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advisers; of trusting to his memory for facts, dates, and quotations; and of sending manuscripts to the post without reading them over. What he has composed thus rapidly has often been as rapidly printed. His object has been that every Essay should now appear as it probably would have appeared when it was first published, if he had then been allowed an additional day or two to revise the proof-sheets, with the assistance of a good library.
CRITICAL AND HISTORICAL
THE EDINBURGH REVIEW.
MILTON. (AUGUST, 1825.)
Joannis Miltoni, Angli, de Doctrinâ Christianâ libri duo
posthumi. A Treatise on Christian Doctrine, compiled from the Holy Scriptures alone. By John Milton, translated from the Original by Charles R. Sumner, M.A. &c. &c. 1825.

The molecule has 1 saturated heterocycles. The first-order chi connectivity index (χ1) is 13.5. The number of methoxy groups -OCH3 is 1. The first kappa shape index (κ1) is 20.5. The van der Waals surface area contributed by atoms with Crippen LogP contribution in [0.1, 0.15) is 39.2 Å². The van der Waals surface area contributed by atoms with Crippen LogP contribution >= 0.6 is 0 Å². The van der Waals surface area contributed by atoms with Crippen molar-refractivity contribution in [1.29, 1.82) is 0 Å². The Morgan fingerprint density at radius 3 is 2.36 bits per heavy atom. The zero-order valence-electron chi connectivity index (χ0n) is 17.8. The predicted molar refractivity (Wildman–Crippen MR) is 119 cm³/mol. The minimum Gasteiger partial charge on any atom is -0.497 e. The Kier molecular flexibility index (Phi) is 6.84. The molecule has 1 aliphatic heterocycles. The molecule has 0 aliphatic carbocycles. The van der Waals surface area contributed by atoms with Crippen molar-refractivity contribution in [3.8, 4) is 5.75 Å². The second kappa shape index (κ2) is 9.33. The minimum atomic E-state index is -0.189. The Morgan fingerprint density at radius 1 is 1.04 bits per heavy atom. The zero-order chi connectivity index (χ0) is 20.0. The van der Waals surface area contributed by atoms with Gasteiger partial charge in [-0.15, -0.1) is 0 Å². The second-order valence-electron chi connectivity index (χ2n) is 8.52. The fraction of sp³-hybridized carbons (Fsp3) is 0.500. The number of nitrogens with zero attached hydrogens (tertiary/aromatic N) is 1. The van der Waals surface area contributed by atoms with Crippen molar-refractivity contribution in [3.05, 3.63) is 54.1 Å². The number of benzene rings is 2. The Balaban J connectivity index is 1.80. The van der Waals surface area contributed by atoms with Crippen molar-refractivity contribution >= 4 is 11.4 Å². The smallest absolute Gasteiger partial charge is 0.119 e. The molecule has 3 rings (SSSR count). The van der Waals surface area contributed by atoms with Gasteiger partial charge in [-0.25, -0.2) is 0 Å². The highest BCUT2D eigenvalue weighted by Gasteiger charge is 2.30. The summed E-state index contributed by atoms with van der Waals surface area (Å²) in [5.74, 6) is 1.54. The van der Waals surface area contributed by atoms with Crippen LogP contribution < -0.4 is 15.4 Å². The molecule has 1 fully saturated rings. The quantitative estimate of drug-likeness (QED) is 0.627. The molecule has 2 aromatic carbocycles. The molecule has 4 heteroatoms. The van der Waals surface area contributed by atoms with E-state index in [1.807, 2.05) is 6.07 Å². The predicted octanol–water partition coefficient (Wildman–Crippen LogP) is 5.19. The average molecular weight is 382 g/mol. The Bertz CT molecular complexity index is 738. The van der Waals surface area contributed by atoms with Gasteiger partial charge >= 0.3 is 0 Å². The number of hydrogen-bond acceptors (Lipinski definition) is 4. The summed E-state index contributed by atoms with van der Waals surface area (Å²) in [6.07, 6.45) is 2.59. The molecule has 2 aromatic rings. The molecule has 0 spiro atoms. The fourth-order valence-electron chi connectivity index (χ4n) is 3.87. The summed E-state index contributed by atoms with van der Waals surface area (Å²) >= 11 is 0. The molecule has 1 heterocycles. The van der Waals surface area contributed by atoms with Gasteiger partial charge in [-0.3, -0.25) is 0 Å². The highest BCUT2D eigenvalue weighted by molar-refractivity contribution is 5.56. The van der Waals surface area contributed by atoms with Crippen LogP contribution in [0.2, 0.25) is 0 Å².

TOWARDS the close of the year 1823, Mr. Lemon, deputy keeper of the state papers, in the course of his researches among the presses of his office, met with a large Latin manuscript. With it were found corrected copies of the foreign despatches written by Milton, while he filled the office of Secretary, and several papers relating to the Popish Trials and the Rye-house Plot. The whole was wrapped up in an envelope, superscribed To Mr. Skinner, Merchant. On examination, the large manuscript proved to be the long lost Essay on the Doctrines of Christianity, which, according to Wood and Toland, Milton finished after the Restoration, and deposited with Cyriac Skinner. Skinner, it is well known, held the same political opinions with his illustrious friend. It is therefore probable, as Mr. Leinon conjectures, that be may have fallen under the suspicions of the